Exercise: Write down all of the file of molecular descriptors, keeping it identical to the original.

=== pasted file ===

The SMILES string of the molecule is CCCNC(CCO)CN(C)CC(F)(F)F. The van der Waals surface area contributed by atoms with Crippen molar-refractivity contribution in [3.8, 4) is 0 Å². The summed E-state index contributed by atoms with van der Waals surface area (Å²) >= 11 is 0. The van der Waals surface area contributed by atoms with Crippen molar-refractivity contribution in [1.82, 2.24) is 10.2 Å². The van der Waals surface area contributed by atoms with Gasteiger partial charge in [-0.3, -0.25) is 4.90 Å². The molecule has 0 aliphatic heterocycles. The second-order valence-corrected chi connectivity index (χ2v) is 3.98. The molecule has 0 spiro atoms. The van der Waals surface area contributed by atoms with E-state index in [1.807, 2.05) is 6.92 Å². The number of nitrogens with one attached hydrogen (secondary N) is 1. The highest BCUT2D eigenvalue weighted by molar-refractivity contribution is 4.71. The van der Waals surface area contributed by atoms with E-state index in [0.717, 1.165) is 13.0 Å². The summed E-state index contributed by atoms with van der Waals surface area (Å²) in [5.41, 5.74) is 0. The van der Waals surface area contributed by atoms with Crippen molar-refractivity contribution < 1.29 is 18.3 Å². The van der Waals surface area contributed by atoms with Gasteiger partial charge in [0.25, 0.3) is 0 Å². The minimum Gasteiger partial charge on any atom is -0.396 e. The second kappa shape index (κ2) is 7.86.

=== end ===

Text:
The SMILES string of the molecule is CCCNC(CCO)CN(C)CC(F)(F)F. The van der Waals surface area contributed by atoms with Crippen molar-refractivity contribution in [3.8, 4) is 0 Å². The summed E-state index contributed by atoms with van der Waals surface area (Å²) >= 11 is 0. The van der Waals surface area contributed by atoms with Crippen molar-refractivity contribution in [1.82, 2.24) is 10.2 Å². The van der Waals surface area contributed by atoms with Gasteiger partial charge in [-0.3, -0.25) is 4.90 Å². The molecule has 0 aliphatic heterocycles. The second-order valence-corrected chi connectivity index (χ2v) is 3.98. The molecule has 0 spiro atoms. The van der Waals surface area contributed by atoms with E-state index in [1.807, 2.05) is 6.92 Å². The number of nitrogens with one attached hydrogen (secondary N) is 1. The highest BCUT2D eigenvalue weighted by molar-refractivity contribution is 4.71. The van der Waals surface area contributed by atoms with E-state index in [0.717, 1.165) is 13.0 Å². The summed E-state index contributed by atoms with van der Waals surface area (Å²) in [5.41, 5.74) is 0. The van der Waals surface area contributed by atoms with Crippen molar-refractivity contribution < 1.29 is 18.3 Å². The van der Waals surface area contributed by atoms with Gasteiger partial charge in [0.25, 0.3) is 0 Å². The minimum Gasteiger partial charge on any atom is -0.396 e. The second kappa shape index (κ2) is 7.86.